After sailing in the Sea of Galilee and landing at the dock at Capernaum, we walked into the ruined town. Our first stop was the site of the synagogue where Jesus taught and performed miraculous deeds. The original Jewish house of worship was built by the Roman Centurian (Matthew 5:8-13 and Luke 7:1-10) is known as the "Black Synagogue" because it was built of the local black basalt stone.
The newer White Synagogue was built of limestone blocks in the early 5th century. I realize the sign reads "late 4th century," but Roman coins as late as 408 AD have been found deeply imbedded in the mortar of one of the synagogue's cornerstones.
The White Synagogue was built directly over the foundation of the Black Synagogue. In this photograph, you can plainly see where the black basalt foundation ends and the white limestone building blocks begin. 

The Franciscan archaeologists carefully excavated the early-5th century White Synagogue and carefully catalogued all of the artifacts found there. Then, to help us pilgrims to the Holy Land, the archaeologists reassembled parts of the main hall and a couple of walls of the Jewish house of worship.  

The White Synagogue was a two-story building and the original foundation was layed upon a seven-foot high stone base. Following Jewish custom, the synagogue was built on the highest parcel of land within the town. Also, following ancient custom, the main door of the synagogue faced Jerusalem.

The ruins of the town of Capernaum can only be described as "flat." The Franciscan archaeologist worked for untold days in excavating a good deal of the ancient town. Please bear in mind that the buildings had suffered many earthquakes over the years and every wall was tumbled down.
The archaeologist's crew did an amazing job of reconstucting many of the buildings and shops of Capernaum. This photo gives us a decent idea of what the buildings looked like and the size of the average dwelling. The unpaved roads were narrow and mostly less than ten feet wide.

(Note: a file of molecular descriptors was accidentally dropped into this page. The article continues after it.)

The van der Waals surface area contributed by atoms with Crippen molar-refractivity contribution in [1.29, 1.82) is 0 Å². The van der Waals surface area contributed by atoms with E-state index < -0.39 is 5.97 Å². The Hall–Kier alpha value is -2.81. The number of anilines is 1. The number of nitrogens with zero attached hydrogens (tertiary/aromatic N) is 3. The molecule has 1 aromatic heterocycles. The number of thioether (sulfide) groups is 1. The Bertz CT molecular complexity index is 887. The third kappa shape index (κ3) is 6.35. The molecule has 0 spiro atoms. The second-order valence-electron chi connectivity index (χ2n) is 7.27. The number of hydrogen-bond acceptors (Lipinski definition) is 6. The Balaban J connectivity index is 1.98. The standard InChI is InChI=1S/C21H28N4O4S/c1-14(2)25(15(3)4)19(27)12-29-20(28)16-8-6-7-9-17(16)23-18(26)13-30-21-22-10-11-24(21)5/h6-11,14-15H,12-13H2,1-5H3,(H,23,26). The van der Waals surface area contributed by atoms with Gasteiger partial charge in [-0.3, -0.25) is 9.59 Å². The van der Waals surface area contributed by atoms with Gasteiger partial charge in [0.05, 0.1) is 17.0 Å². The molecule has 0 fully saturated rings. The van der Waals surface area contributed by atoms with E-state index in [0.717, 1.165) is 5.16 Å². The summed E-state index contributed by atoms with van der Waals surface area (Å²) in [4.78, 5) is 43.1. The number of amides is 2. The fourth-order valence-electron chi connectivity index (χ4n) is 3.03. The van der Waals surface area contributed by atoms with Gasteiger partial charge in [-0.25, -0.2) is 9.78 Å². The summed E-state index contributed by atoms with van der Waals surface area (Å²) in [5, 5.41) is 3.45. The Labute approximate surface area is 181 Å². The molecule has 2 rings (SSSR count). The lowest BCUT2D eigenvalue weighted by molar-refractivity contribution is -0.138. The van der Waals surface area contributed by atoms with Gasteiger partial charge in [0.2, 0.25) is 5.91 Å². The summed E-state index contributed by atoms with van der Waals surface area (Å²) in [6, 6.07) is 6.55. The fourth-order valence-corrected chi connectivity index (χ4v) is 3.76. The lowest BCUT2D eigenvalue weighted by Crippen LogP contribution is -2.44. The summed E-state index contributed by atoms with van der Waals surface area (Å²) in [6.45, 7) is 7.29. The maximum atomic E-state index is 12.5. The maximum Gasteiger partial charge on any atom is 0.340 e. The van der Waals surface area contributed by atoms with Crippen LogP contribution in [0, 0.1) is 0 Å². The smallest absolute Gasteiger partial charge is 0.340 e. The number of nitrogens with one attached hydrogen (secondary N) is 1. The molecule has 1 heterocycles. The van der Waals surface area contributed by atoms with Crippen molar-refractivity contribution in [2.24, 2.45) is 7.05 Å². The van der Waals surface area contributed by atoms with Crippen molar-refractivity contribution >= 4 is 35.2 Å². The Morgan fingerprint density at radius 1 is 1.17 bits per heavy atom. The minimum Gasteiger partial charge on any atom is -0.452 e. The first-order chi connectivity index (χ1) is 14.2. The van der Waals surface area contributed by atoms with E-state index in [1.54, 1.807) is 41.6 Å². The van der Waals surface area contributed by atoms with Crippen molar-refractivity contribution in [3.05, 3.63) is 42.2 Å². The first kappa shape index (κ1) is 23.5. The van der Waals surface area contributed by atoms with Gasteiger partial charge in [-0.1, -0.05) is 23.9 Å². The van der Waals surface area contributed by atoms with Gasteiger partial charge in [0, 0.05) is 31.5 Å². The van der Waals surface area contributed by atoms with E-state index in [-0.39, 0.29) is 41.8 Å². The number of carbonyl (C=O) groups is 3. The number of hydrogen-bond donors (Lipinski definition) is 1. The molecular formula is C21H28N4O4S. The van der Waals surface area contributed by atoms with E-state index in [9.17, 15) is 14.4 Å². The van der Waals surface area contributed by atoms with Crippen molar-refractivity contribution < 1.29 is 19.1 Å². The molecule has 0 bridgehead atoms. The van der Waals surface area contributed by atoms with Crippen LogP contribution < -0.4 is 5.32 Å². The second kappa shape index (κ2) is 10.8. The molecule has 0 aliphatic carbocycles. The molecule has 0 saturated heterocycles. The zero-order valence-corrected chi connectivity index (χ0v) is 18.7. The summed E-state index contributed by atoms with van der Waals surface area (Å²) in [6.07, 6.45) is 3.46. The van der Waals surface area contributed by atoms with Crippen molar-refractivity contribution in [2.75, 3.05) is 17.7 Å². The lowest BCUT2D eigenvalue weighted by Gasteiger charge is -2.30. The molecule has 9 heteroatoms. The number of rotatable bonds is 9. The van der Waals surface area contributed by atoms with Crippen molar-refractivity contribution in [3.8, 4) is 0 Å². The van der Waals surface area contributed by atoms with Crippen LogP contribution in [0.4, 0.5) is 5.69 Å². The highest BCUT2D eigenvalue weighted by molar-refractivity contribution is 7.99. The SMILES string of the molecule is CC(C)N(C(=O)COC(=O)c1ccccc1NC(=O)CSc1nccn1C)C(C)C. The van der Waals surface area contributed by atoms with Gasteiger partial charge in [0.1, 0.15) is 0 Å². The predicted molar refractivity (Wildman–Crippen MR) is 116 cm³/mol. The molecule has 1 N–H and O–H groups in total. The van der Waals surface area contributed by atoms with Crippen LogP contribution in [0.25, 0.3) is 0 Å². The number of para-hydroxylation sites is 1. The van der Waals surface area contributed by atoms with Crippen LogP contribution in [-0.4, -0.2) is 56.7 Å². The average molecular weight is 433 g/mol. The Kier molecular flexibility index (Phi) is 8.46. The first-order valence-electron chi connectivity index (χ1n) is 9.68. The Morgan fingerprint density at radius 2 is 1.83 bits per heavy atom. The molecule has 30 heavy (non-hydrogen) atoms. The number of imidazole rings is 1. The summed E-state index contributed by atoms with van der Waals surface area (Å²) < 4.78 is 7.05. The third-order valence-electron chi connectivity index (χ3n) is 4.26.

Capernaum was bigger than a village, but never had a population of over 1,500 souls. Because of this, the town had no central square, no public baths and no central marketplace, other than the stone fish tanks. 
Unlike most Jewish settlements, sewage and garbage was always thrown into the narrow alleyways between homes and shops. Capernaum was also unique in that there was no city wall or defense perimeter.

This basalt stone olive press is an artifact from Biblical-era Capernaum. Just imagine the number of hours it must have taken for a skilled craftsman to form this useful agricultural tool ... Incredible.
A new Catholic church was built over the ruins of the House of Peter in 1990. In this photo, you can see that the ruins of the rest Capernaum basically surround the new church. The Sea of Galilee is in the background
We celebrated Mass in this church and it was an incredible experience. 

This photo shows the interior of the new Catholic church that has been built over the ruins of the House of Peter.  
The center of the church floor is glass, so sat in a position where we could be actively involved in the Holy Mass but, at the same time, also look down into Simon-Peter's home. And as we looked over the altar, we could see the incredible blue of the Sea of Galilee.
It would be difficult to imagine a more wonderful place to celebrate Mass. 

The glass floor in the middle of the new church is directly over the House of Peter. From this view, you can see a couple of the interior walls and a doorway. This is the central room, so it is probable that this was where Jesus was standing when the paralytic was lowered through the roof. Jesus, of course, healed the man and he walked out of the house under his own power. (Mark 2:1-12)
Pope John Paul II visited the Capernaum during his Jubilee pilgrimage of the Holy Land. More than anything, the pope wanted to visit the House of Peter and to pray there. On March 24th, 2000, Pope John Paul II was given a guided tour of the house by one of the lead Franciscan archaeologists, Father Stanislao Loffeda.
Pope John Paul II and Father Loffeda prayed together in the cental room pictured here.

Two of our priests and one of our deacons are shown concelebrating the Holy Mass at the new Catholic church at Capernaum. I talked to them after Mass and they all agreed that celebrating Mass over the House of Peter is a singular honor and experience.